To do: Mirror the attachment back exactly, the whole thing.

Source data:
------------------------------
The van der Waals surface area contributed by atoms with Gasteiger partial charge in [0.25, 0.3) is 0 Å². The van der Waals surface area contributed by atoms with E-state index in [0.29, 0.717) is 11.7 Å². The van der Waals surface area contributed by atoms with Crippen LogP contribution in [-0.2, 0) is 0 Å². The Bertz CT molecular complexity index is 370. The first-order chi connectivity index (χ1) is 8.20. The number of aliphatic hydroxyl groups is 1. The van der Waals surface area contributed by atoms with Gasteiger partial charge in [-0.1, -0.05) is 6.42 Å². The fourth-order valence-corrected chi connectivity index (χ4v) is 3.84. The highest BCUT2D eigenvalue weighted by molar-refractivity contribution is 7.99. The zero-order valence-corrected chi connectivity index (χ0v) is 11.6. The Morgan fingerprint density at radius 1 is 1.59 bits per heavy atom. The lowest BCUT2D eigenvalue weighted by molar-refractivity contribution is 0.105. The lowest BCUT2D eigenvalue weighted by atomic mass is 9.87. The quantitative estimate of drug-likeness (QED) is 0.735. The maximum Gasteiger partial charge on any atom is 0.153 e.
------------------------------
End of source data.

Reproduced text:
The van der Waals surface area contributed by atoms with Gasteiger partial charge in [0.25, 0.3) is 0 Å². The van der Waals surface area contributed by atoms with E-state index in [0.29, 0.717) is 11.7 Å². The van der Waals surface area contributed by atoms with Crippen LogP contribution in [-0.2, 0) is 0 Å². The Bertz CT molecular complexity index is 370. The first-order chi connectivity index (χ1) is 8.20. The number of aliphatic hydroxyl groups is 1. The van der Waals surface area contributed by atoms with Gasteiger partial charge in [-0.1, -0.05) is 6.42 Å². The fourth-order valence-corrected chi connectivity index (χ4v) is 3.84. The highest BCUT2D eigenvalue weighted by molar-refractivity contribution is 7.99. The zero-order valence-corrected chi connectivity index (χ0v) is 11.6. The Morgan fingerprint density at radius 1 is 1.59 bits per heavy atom. The lowest BCUT2D eigenvalue weighted by molar-refractivity contribution is 0.105. The lowest BCUT2D eigenvalue weighted by atomic mass is 9.87. The quantitative estimate of drug-likeness (QED) is 0.735. The maximum Gasteiger partial charge on any atom is 0.153 e.